Important Notes on Judiciary of India
Judiciary of India
- The Judiciary of India is an independent body and is separate from the Legislative and Executive bodies of Indian Government. The Indian Judicial System is one of the oldest legal systems in the world today.
- The Judicial System of India is stratified into various levels. At the apex is the Supreme Court, which is followed by High Courts at state level, District Courts at the district level and Lok Adalats at village level.
- An important feature of the Indian Judicial System is that it’s a ‘common law system’. In a common law system, law is developed by the judges through their decisions, orders or judgments.
- The Judiciary of India takes care of maintenance of law and order in country along with solving problems related with civil and criminal offences.
- India has a Quasi-Federal Structure with 29 states further sub-divided into about 601 administrative Districts.
- Indian judicial system has adopted features of other legal Systems
in such a way that they don’t conflict with each other while benefitting
the nation and the people.
The Supreme Court
- The Jurisdiction and powers of the Supreme Court are defined under Articles 124 to 147 of the Indian Constitution. The jurisdiction includes original, writ and appellate jurisdiction.
- The Supreme Court of India is located only in the capital city of Delhi, without any benches in any part of the nation, and is presided by the Chief Justice of India.
- It is an appellate court which takes up appeals against judgment of the High Courts of the states and territories. It also takes writ petitions in cases of serious human rights violations or any petition filed under Article 32 which is the right to constitutional remedies or if a case involves a serious issue that needs immediate resolution.
- The Supreme Court comprises the Chief Justice and 30 other Judges.
The High Court
- Every state has a High Court, which works under the direct guidance and supervision of the Supreme Court of India and is the uppermost court in that state. There are 24 High Courts at the State Level.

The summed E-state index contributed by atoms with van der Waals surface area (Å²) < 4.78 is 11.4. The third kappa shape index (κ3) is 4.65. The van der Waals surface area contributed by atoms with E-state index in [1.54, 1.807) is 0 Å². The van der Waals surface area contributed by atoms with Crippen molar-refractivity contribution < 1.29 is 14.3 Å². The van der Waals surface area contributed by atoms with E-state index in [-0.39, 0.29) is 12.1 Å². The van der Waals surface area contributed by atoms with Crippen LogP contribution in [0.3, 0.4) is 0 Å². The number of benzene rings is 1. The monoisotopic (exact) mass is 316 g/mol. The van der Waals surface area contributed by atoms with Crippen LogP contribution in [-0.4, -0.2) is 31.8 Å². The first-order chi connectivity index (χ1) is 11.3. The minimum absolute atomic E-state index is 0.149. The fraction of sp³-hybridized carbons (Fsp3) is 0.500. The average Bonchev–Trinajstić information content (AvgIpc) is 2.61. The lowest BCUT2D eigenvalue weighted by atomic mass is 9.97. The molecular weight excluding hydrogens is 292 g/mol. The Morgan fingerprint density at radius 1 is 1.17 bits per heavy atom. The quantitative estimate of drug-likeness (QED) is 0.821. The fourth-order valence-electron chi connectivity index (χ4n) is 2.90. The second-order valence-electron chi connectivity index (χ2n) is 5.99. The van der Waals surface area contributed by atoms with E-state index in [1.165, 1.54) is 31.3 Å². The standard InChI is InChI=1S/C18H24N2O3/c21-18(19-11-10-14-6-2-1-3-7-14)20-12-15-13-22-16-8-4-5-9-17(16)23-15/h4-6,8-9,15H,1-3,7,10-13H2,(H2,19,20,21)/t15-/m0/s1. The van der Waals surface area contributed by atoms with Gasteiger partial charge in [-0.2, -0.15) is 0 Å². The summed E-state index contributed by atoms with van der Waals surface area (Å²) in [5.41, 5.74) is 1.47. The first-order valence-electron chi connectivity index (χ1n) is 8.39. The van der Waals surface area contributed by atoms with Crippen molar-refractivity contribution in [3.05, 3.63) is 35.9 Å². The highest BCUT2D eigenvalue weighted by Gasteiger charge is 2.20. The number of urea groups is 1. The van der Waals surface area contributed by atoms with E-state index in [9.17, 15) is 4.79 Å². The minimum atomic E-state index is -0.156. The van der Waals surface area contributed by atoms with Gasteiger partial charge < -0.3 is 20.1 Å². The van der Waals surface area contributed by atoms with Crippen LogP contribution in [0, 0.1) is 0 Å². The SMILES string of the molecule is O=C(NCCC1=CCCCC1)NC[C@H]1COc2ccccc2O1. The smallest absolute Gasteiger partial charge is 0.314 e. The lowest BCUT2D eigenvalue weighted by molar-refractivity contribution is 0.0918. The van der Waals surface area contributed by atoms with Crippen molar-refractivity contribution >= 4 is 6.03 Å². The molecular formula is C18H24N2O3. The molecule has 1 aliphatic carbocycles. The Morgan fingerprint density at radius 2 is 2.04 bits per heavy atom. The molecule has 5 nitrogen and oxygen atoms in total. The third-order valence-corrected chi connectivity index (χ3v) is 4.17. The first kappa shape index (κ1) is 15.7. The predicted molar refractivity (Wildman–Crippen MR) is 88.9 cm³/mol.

- The High Courts are also termed as the courts of equity, and can be approached in writs not only for fundamental rights under the provisions of Article 32 of the Indian Constitution.
- The High Courts are the principal civil courts of original jurisdiction in the state along with District Courts which subordinate to the High Courts.
- However, primarily the work of most High Courts consists of Appeals from the lower courts and writ petitions in terms of Article 226 of the Indian Constitution.
- Judges in a High Court are appointed by the President after consultation with the Chief Justice of India, Chief Justice of High Court and the Governor of the State.
The District Court
- The District Courts of India are established by the State Government of India. The highest court in each district is District Court. These courts are under administrative control of the High Court of the State to which the district concerned belongs. The decisions of District court are subject to the appellate jurisdiction of the concerned High Court.
- The District Court is presided over by one District Judge appointed by the State Government. In addition to the district judge there may be number of Additional District Judges and Assistant District Judges depending on the workload. The Additional District Judge and the court presided have equivalent jurisdiction as the District Judge and his district court.
- The district judge is also called "Metropolitan session judge" when he is presiding over a district court in a city which is designated "Metropolitan area" by the state Government.
- The district court has appellate jurisdiction over all subordinate courts situated in the district on both civil and criminal matters. Subordinate courts, on the civil side are, Junior Civil Judge Court, Principal Junior Civil Judge Court, Senior Civil Judge Court (also called sub-court).
- Subordinate courts, on the criminal side are, Second Class Judicial Magistrate Court, First Class Judicial Magistrate Court, and Chief Judicial Magistrate Court. In addition 'Family Courts" are established to deal with matrimonial disputes alone. The Principal Judge of family court is equivalent to District Judge.